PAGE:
'If global growth continues to be sluggish, India instead could potentially take a bigger piece of a shrinking pie,' says Prachi Mishra, managing director, Global Macro Research, and India chief economist, Goldman Sachs.
Illustration: Dominic Xavier/Rediff.com
We often hear that India is a closed economy, and is insulated from global shocks.
Empirical evidence, however, can put both these arguments to rest.
India's trade openness -- defined by the sum of exports and imports to GDP -- has grown at a rapid pace.
Trade as a share of gross domestic product rose from 25% in 2000 to 56% in 2013; the share of exports increased from 11% to 25%, while imports increased from 13% to 31%.
Nevertheless, India did not escape the de-globalisation phenomenon, with exports declining to 19% by 2017, and imports to 21%.
How open is India compared with peers?
While India's trade performance appears to be in line with Indonesia's and possibly better than China's, most of India's Asian peers were far more open during their stages of development at which India currently stands.
We compare India's current trade-to-GDP with that for a larger set of emerging economies at points of time when their per capita incomes were similar to India's current level, at $8,000, in purchasing power parity terms.
We find that India's openness is similar to that of Indonesia, higher than Latin American economies, such as Mexico and Brazil, but lower than ASEAN economies such as Thailand, Malaysia and Vietnam.
The lack of export growth has been a major source of concern for the Indian economy for the last several years.
Export growth declined from an average annual rate of 15% during 2004-2011 to 6% in 2012-2019.
The slowdown in exports could, in fact, explain the entire slowdown in GDP growth over the two time periods.
However, while exports weakened, imports slowed down too.
Real import growth averaged 16% during 2004-2011, compared to 6% during 2012-2019.
Net exports contracted by 1.4% during 2004-2011.
They contracted by less during the slowdown period; therefore, net exports have constituted less of a drag on growth during the slowdown phase.
The growth of Indian exports of goods and services broadly mirrors that of the emerging markets.
More recently, commodity exporters have been hit by lower prices; therefore, Indian exports seem to be doing better.
In particular, since 2016, Indian services exports have shown healthier growth than manufacturing.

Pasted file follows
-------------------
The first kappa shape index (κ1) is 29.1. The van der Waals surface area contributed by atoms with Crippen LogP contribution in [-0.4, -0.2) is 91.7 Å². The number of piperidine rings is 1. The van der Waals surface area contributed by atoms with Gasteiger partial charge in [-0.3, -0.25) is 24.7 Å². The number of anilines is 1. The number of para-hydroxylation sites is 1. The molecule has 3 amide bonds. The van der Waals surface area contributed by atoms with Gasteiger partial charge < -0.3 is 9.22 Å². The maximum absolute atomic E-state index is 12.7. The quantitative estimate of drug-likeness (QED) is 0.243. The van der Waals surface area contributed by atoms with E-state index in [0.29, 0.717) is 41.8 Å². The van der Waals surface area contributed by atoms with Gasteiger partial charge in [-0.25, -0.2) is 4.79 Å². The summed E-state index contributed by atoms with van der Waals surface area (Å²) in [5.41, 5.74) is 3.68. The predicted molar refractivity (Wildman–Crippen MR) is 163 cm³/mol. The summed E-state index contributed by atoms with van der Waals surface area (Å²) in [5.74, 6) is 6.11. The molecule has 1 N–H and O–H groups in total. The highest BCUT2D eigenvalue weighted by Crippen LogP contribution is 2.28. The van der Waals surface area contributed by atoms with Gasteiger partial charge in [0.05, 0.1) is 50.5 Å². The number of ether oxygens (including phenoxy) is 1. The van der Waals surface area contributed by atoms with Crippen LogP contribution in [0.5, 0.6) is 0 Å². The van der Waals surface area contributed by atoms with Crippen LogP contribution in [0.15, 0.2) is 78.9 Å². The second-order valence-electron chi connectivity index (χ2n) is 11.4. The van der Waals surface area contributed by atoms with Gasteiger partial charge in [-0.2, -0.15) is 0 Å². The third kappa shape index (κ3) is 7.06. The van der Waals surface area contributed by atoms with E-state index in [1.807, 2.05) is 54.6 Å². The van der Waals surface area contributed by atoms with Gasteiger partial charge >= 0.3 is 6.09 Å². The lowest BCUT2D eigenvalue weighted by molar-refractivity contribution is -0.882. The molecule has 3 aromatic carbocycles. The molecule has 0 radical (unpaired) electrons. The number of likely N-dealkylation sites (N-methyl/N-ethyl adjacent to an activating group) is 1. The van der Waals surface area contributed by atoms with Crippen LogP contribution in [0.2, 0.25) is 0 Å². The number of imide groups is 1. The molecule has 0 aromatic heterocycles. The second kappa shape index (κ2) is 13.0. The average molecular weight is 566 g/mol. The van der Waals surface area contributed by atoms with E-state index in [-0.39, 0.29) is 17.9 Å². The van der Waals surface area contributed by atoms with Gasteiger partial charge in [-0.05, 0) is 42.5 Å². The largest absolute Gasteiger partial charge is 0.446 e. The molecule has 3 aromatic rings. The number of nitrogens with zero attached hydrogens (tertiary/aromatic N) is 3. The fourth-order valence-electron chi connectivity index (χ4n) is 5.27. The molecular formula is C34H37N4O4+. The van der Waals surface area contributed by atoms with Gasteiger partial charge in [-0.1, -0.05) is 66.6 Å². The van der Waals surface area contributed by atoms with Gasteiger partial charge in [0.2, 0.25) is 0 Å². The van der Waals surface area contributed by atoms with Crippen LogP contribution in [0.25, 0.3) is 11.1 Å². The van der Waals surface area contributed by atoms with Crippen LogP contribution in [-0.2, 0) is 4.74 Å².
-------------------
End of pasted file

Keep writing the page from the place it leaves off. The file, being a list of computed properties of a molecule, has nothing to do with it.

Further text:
Although this is true globally, with structural demand growth for services being robust, Indian services export growth has actually outperformed the average EM in recent years.
If global growth continues to be sluggish, India instead could potentially take a bigger piece of a shrinking pie.
India's share in global merchandise exports has been almost flat at 2% since 2000.
For comparison, China’s share is 12% and has increased from 4% in 2000.
Despite a flat overall share, India's export composition has been transformed -- away from goods toward services; and, within goods, away from textiles toward engineering and electronic goods, transport and chemicals.
Mobile phones are the largest component of domestic electronics production, and their share in electronics production has risen by almost four times since 2015.
Mobile phone exports have increased, while imports have fallen. Notably, Indian electronics exports are not increasing in sophistication or rising up the value chain.
In fact, India is increasingly importing electronic components, assembling mobile phones onshore, and then exporting the final product.
Therefore, the net value addition for mobile phones in India is limited.
This is in contrast with China, for example, which is moving up the value chain, with more of the inputs going into final products, being sourced from inside the country, rather than outside.
A slowdown in trading partners's growth explains 40% of the decline in India's exports over the past year.
Although the role of a global slowdown is important, we find that it is not global demand alone.
A stronger rupee explains about a quarter of the export slowdown, and the rest is explained by domestic factors, which include supply bottlenecks, and the availability of export credit.
The natural question weighing on markets and policymakers's minds is how much longer India's slowdown can last.
For most investors, the duration of the slowdown has been a considerable source of anxiety.
Our baseline scenario suggests that export growth would likely remain close to its current level, by March 2020.
Although weak global macroeconomic conditions and an appreciating rupee lead to a drag on export growth, we see this partly offset by greater availability of export credit as financial conditions ease along with measures to boost export credit.
In recent weeks, the Indian government has rolled out several measures to boost exports, which were rather modest, in our view.
However, a much bolder step was announced on September 20 by the finance minister -- a cut in corporate income tax rates to 22% (from 30% previously) and to 15% for newly incorporated manufacturing firms.
This move makes India’s corporate income tax rates among the lowest in major emerging markets.
While there are clearly other obstacles to expanding the domestic manufacturing sector -- among them land and labour laws -- the policy announcement sends a strong message of intent at a time when many firms are reconsidering their regional supply chains, with the escalation of the US-China trade war.
Overall, to the extent some of these announcements start to filter through the economy, and if these are combined with measures to actively promote special economic zones and free trade agreements, we see a brighter medium-term prospect for India's exports.